However, this really isn’t about Microsoft versus Google – it’s about a bigger issue of whether a conversion from Perpetual Licensing to SaaS is really a benefit to either the vendor or the consumer.  Perpetual software users like not having to upgrade every time the vendor releases a “fix.”  They like knowing that they don’t have to keep paying for maintenance when the product hasn’t really changed much over time.  They like having a one-time depreciable expense (if they’re business users).  Oh, and they like knowing that if the vendor ever goes out of business, it doesn’t matter too much, since the software is installed locally.

SaaS offers a level of convenience not found with perpetual products.  You are always on the latest version, always covered by support and you have less of an administrative headache since the product isn’t installed locally.  Sure, you have to have greater bandwidth (I’m guessing Microsoft will actually have you download a full version of the product which will simply “phone home” every time you double-click on the product to use it).  But you give up the ability to sever your ties with the vendor yet continue using the product.

I like the SaaS model for some situations – I use one for my contract management system, for example.  But for everyday, standard use products?  Especially those in millions of homes world-wide?  I’m not sure we’re there yet.  I’m REALLY concerned about the quality of service – and the constant communication connection (from a privacy perspective) of all of these phone-home events.

What do you think?



Incentives by jigordon
April 9, 2008, 9:32 am
Filed under: fees, pricing

I’ve written before about the use of Service Level Agreements and my general feeling is that if you have an agreement to perform, you perform per the terms of the agreement.  In other words, if you buy an hour of my time, I give you an hour for my hourly fee.  Within that hour, I should be fully engaged to providing you what it is we’ve agreed that I’m going to do for you (while I personally consult on contracts, negotiation and licensing… this could be for anything – painting, yard maintenance, skydiving, etc).

As a service provider, I expect that you want 60 minutes of time.  Not 59 and not 61 – otherwise you’d ask it of me.  On the flip side, I expect to be paid my hourly rate for those 60 minutes.  Not one penny more or less.  I also believe that if I give you consistently sub-standard service (there’s always some level of fluctuation you give on individual performances and average out over time), you shouldn’t owe me my full rate.  And perhaps, if I really over-perform – somehow give you WAY more than you were expecting – that you’d perhaps give me some kind of “tip” or bonus for the over-performance.

But do you want to give me a bonus for only doing what I said I was going to do?

This is known as an incentive payment.  Over at 360° Vendor Management, Tony started the conversation by talking about how to use incentives.  Except for some specific things like requirements contracts, though, I don’t believe in them.  Contract for what you want and what you can deliver.  If you can’t deliver (or want more), discuss the situation up-front and create a tiered performance structure.  But don’t pay (or expect) extra for just meeting the terms of the agreement.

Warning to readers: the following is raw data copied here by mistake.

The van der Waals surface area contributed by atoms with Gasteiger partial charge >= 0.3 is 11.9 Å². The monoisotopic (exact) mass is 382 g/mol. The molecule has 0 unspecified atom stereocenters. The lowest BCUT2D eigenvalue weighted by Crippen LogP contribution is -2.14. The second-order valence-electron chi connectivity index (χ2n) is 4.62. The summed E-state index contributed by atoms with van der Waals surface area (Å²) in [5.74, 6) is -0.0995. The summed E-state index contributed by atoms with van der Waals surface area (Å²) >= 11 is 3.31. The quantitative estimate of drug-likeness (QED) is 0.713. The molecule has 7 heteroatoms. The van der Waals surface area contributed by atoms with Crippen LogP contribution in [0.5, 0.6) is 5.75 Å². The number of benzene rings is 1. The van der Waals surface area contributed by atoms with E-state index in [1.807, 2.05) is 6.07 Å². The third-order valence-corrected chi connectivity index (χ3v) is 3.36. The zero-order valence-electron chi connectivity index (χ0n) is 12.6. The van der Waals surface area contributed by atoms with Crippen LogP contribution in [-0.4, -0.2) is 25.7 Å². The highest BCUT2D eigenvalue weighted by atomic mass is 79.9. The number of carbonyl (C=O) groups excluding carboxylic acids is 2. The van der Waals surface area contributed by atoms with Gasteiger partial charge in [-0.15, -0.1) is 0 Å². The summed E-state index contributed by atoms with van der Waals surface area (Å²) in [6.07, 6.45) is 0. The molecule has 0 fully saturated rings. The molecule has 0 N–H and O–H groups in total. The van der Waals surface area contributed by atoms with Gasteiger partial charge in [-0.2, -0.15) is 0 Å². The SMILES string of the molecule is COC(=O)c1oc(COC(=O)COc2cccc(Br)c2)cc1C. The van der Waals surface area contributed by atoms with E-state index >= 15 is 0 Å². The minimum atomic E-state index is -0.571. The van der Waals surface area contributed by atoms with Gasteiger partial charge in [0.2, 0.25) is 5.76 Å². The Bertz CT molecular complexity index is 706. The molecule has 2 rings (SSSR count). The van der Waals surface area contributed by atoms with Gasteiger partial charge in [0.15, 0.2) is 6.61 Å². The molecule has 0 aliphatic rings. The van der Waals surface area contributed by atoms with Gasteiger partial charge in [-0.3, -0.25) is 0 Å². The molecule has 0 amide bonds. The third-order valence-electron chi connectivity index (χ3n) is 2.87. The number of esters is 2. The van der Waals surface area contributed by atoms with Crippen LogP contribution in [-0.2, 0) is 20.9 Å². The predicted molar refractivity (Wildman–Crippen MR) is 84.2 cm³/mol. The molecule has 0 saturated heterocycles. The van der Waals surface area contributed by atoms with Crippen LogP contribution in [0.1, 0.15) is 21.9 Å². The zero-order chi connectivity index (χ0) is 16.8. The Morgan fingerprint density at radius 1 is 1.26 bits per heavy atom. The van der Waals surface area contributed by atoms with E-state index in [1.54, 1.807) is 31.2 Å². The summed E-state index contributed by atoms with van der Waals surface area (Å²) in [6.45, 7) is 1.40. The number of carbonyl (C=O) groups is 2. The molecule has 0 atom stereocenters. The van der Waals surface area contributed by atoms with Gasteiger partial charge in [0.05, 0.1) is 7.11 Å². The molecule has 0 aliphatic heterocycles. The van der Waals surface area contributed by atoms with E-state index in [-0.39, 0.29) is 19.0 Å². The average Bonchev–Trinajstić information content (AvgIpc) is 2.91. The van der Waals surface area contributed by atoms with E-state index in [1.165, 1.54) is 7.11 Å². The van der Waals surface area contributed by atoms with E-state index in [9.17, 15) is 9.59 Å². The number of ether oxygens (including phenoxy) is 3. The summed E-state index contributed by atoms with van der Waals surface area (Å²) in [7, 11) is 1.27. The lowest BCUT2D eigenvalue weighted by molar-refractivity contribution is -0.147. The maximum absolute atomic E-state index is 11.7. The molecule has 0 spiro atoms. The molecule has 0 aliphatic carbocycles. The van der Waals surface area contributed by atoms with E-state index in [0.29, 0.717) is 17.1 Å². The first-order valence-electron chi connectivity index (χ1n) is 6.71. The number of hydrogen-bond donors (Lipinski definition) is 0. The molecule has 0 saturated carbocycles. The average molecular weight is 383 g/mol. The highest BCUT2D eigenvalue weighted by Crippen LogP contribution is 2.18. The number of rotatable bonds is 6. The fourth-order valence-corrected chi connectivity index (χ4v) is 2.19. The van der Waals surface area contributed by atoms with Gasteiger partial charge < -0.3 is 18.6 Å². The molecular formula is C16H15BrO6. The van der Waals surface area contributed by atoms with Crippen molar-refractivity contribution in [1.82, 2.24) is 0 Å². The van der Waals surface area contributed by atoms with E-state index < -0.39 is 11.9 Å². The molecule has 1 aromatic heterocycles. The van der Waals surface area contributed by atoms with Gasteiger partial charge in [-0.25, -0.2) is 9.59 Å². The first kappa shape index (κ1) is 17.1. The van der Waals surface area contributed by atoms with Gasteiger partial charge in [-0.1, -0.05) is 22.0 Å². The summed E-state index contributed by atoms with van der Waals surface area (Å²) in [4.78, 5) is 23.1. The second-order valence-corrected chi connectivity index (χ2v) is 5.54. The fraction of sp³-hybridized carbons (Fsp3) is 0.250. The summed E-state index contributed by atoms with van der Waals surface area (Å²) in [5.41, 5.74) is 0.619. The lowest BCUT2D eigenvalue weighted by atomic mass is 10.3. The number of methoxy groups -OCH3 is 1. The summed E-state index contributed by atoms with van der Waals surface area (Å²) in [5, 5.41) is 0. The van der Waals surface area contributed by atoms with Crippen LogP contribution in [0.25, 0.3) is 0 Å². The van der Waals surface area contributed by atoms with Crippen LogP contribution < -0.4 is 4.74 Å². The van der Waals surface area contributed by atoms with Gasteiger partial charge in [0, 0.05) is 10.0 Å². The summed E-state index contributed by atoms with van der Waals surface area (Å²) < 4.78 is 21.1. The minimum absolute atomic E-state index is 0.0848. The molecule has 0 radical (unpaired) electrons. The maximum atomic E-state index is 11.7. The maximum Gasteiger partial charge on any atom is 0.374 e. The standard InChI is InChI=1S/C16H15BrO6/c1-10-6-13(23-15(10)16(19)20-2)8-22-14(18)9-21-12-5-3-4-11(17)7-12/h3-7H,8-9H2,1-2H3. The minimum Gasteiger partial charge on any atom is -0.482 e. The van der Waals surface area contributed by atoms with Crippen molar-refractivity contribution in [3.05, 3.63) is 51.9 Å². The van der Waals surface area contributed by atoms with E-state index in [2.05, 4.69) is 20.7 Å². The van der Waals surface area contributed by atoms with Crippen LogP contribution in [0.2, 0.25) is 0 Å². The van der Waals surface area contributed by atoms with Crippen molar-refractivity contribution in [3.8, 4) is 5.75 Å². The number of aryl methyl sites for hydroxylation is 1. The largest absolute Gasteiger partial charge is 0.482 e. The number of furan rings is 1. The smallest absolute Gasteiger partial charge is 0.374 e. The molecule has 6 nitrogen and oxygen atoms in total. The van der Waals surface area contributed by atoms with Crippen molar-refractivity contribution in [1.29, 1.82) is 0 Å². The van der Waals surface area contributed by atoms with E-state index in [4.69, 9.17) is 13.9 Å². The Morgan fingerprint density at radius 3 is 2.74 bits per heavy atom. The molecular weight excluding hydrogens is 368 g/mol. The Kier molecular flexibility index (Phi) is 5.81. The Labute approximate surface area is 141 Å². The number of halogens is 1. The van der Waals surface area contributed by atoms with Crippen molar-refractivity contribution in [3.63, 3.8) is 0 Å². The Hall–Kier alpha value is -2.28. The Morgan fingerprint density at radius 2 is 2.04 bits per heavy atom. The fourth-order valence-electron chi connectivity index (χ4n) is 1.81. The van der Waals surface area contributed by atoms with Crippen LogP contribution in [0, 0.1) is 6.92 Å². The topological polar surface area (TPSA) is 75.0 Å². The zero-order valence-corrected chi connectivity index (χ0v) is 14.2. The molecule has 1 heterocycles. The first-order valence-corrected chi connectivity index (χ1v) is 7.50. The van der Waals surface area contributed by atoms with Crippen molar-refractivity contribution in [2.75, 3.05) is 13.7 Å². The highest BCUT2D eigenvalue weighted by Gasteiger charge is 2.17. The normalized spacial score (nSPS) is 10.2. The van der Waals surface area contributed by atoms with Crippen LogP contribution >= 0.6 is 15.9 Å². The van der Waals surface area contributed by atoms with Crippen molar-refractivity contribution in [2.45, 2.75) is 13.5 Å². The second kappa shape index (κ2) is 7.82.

Letters of Intent by jigordon
August 14, 2007, 1:54 pm
Filed under: contract terms, fees, IP Indemnity, license grant, NDA, negotiation, risk, Uncategorized, warranty

When was the last time that someone referred to you as the Order Prevention Department? Business folks tend to think that a contracts staff is only there to stop them from getting their next purchase. We know better, of course, but it doesn’t change the fact that we are constantly having to show value and purpose to our existence in the fact of adversity.

Recently, I was engaged in the beginning of a deal that would end with the purchase of a large technology system. The evaluation was done via an almost picture-perfect RFx process, spearheaded by a business owner who knows the value of a corporate contracts group and for whom I hold great respect. As the selection process neared conclusion, the business got anxious. They “needed” to start work immediately to meet their internal deadlines and thus wanted to do a…

… wait for it …

… bu, bum, baaaah…

Letter of Intent!

I wanted to cry. Here we were, humming along beautifully, and they wanted to derail it with a Letter of Intent (LoI).

Now, if you’ve never heard of a LoI, it is to a contract what a golf cart is to a car. In other words, it might eventually get you to your destination, but without the protection afforded by an enclosed vehicle. LoI’s are one of the banes of a contract negotiator’s existence – a poor excuse for a contract and they are sometimes seen as the easy way out to get a deal done quickly.

In the particular example above, the business wanted to use it as a bridge to get work started while we negotiated the full agreement. Since LoIs take at least some time, there’s a choice to devote some effort to the LoI rather than review the full agreement. Granted, the full contract will require MORE time, but I don’t think it outweighs the risks of the average LoI.

When confronted with a request to review a LoI (and when you can’t negotiate with the business to just forge ahead with the full agreement), then remember to at least lock down the following things:

1. Term. Place a limit on how long this interim agreement is going to last. The shorter the term, the less the risk.

2. Fee/Rate. Clearly state the rate/fees and how they will be calculated. A fixed fee is always best (and even better if that fee is $0.00). If you really want to protect yourself, include a cap on the total amount of money that can be expensed under the LoI. Remember always that a one-week engagement isn’t equal to only 40 hours – 2 resources = 80 hours, 3 resources = 120 hours. Multiply against your listed hourly rate and you can see “small” agreement add up quickly. Oh, and don’t forget about capping expenses, too.